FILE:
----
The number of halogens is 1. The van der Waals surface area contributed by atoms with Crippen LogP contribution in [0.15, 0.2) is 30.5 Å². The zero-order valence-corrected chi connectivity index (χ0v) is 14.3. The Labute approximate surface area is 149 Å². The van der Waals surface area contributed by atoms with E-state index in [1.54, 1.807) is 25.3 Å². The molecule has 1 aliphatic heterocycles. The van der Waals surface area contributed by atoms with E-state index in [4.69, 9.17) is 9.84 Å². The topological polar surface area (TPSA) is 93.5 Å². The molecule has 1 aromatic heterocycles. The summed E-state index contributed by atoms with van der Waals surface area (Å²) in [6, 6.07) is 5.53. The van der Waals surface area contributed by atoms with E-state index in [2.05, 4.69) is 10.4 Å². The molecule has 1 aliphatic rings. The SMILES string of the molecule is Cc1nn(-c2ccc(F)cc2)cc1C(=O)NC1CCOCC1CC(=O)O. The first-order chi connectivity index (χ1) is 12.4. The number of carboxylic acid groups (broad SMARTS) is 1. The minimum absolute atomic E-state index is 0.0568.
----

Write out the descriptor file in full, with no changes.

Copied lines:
The number of halogens is 1. The van der Waals surface area contributed by atoms with Crippen LogP contribution in [0.15, 0.2) is 30.5 Å². The zero-order valence-corrected chi connectivity index (χ0v) is 14.3. The Labute approximate surface area is 149 Å². The van der Waals surface area contributed by atoms with E-state index in [1.54, 1.807) is 25.3 Å². The molecule has 1 aliphatic heterocycles. The van der Waals surface area contributed by atoms with E-state index in [4.69, 9.17) is 9.84 Å². The topological polar surface area (TPSA) is 93.5 Å². The molecule has 1 aromatic heterocycles. The summed E-state index contributed by atoms with van der Waals surface area (Å²) in [6, 6.07) is 5.53. The van der Waals surface area contributed by atoms with E-state index in [2.05, 4.69) is 10.4 Å². The molecule has 1 aliphatic rings. The SMILES string of the molecule is Cc1nn(-c2ccc(F)cc2)cc1C(=O)NC1CCOCC1CC(=O)O. The first-order chi connectivity index (χ1) is 12.4. The number of carboxylic acid groups (broad SMARTS) is 1. The minimum absolute atomic E-state index is 0.0568.